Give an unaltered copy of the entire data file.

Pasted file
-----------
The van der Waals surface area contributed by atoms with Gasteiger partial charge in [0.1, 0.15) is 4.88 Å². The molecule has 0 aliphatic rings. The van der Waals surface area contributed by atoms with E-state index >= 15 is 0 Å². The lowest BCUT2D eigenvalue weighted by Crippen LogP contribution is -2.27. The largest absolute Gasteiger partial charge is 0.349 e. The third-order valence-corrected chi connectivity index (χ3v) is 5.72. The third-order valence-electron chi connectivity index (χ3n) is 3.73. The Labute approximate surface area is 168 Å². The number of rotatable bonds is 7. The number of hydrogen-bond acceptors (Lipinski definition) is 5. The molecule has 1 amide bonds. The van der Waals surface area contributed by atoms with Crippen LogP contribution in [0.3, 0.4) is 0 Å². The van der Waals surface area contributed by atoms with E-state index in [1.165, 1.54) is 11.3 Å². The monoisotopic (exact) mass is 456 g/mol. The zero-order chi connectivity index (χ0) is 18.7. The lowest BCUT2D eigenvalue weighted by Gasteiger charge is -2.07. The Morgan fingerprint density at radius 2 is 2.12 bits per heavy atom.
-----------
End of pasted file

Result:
The van der Waals surface area contributed by atoms with Gasteiger partial charge in [0.1, 0.15) is 4.88 Å². The molecule has 0 aliphatic rings. The van der Waals surface area contributed by atoms with E-state index >= 15 is 0 Å². The lowest BCUT2D eigenvalue weighted by Crippen LogP contribution is -2.27. The largest absolute Gasteiger partial charge is 0.349 e. The third-order valence-corrected chi connectivity index (χ3v) is 5.72. The third-order valence-electron chi connectivity index (χ3n) is 3.73. The Labute approximate surface area is 168 Å². The number of rotatable bonds is 7. The number of hydrogen-bond acceptors (Lipinski definition) is 5. The molecule has 1 amide bonds. The van der Waals surface area contributed by atoms with Crippen LogP contribution in [0.3, 0.4) is 0 Å². The van der Waals surface area contributed by atoms with E-state index in [1.165, 1.54) is 11.3 Å². The monoisotopic (exact) mass is 456 g/mol. The zero-order chi connectivity index (χ0) is 18.7. The lowest BCUT2D eigenvalue weighted by Gasteiger charge is -2.07. The Morgan fingerprint density at radius 2 is 2.12 bits per heavy atom.